||There shall be three embossed cups, as well as a sphere and a flower on each and every one of the branches. All six branches extending from the menorah's [stem] must be the same in this respect.
Shloshah gevi'im meshukadim bakaneh ha'echad kaftor vaferach ushloshah gevi'im meshukadim bakaneh ha'echad kaftor vafarach ken lesheshet hakanim hayotse'im min-hamenorah.
||The [shaft of the] menorah shall havefour embossed cups along with its spheres and flowers.
Uvamenorah arba'ah gevi'im meshukadim kaftoreyha ufracheyha.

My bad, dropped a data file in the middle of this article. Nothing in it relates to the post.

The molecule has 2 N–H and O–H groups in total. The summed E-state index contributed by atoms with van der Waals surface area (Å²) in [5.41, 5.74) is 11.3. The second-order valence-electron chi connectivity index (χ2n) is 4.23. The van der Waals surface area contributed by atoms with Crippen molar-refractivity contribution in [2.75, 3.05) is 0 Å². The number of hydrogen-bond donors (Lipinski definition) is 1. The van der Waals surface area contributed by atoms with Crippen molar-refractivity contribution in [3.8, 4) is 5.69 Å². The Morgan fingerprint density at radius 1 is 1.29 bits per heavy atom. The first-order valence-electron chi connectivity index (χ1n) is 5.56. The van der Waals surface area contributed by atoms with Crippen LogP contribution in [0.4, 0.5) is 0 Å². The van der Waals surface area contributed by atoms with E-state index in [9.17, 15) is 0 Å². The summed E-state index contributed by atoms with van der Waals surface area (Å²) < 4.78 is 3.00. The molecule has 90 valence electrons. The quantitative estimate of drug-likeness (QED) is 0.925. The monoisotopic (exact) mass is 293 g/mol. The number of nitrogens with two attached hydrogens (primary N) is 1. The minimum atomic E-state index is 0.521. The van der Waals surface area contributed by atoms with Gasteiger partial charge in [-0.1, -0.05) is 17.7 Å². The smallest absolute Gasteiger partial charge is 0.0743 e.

(Targum; Yad, Beth HaBechirah 3:2). Rashi states that this is niello, a word used also in English to denote an art of decorating metal with incised designs and black antiquing. Others say that it is a kind of beaten work (Ibn Ezra, from Proverbs 8:34). Others say that the Hebrew word me-shukad-im comes from the word shaked, as almond. It can thus mean almond-shaped (Saadia), decorated with almonds (Rashbam), or engraved like almonds (Radak, Sherashim; Ibn Janach). Others say that the metal is beaten in such a way that the surface appears like a pattern of tiny almonds (Rambam on Menachoth 3:7).
|four embossed cups|
(Saadia; cf. Yoma 52b). One of these was below the branches, and three were above, paralleling the cups on the branches (Menachoth 28b; Rashi).
|spheres and flowers|
Above the cups (Menachoth 28b).